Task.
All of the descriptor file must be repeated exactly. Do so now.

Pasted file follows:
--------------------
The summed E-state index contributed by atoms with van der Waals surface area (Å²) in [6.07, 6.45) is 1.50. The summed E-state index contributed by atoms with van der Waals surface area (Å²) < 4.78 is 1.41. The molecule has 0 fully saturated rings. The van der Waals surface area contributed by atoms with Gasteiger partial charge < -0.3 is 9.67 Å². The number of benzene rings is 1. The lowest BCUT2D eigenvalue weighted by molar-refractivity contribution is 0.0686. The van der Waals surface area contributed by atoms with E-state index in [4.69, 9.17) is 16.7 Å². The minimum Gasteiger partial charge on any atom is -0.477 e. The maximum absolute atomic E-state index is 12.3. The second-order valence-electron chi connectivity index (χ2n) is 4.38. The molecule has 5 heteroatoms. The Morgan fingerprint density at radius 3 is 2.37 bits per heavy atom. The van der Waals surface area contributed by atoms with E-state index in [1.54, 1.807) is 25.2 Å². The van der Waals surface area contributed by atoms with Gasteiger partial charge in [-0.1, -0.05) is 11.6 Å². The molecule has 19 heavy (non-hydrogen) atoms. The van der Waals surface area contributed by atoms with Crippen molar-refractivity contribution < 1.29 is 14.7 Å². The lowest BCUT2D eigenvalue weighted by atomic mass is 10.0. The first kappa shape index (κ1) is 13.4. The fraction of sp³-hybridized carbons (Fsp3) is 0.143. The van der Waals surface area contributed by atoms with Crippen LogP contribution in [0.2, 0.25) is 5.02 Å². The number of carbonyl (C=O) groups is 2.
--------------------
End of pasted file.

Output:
The summed E-state index contributed by atoms with van der Waals surface area (Å²) in [6.07, 6.45) is 1.50. The summed E-state index contributed by atoms with van der Waals surface area (Å²) < 4.78 is 1.41. The molecule has 0 fully saturated rings. The van der Waals surface area contributed by atoms with Gasteiger partial charge < -0.3 is 9.67 Å². The number of benzene rings is 1. The lowest BCUT2D eigenvalue weighted by molar-refractivity contribution is 0.0686. The van der Waals surface area contributed by atoms with E-state index in [4.69, 9.17) is 16.7 Å². The minimum Gasteiger partial charge on any atom is -0.477 e. The maximum absolute atomic E-state index is 12.3. The second-order valence-electron chi connectivity index (χ2n) is 4.38. The molecule has 5 heteroatoms. The Morgan fingerprint density at radius 3 is 2.37 bits per heavy atom. The van der Waals surface area contributed by atoms with E-state index in [1.54, 1.807) is 25.2 Å². The van der Waals surface area contributed by atoms with Gasteiger partial charge in [-0.1, -0.05) is 11.6 Å². The molecule has 19 heavy (non-hydrogen) atoms. The van der Waals surface area contributed by atoms with Crippen molar-refractivity contribution < 1.29 is 14.7 Å². The lowest BCUT2D eigenvalue weighted by atomic mass is 10.0. The first kappa shape index (κ1) is 13.4. The fraction of sp³-hybridized carbons (Fsp3) is 0.143. The van der Waals surface area contributed by atoms with Crippen LogP contribution in [0.2, 0.25) is 5.02 Å². The number of carbonyl (C=O) groups is 2.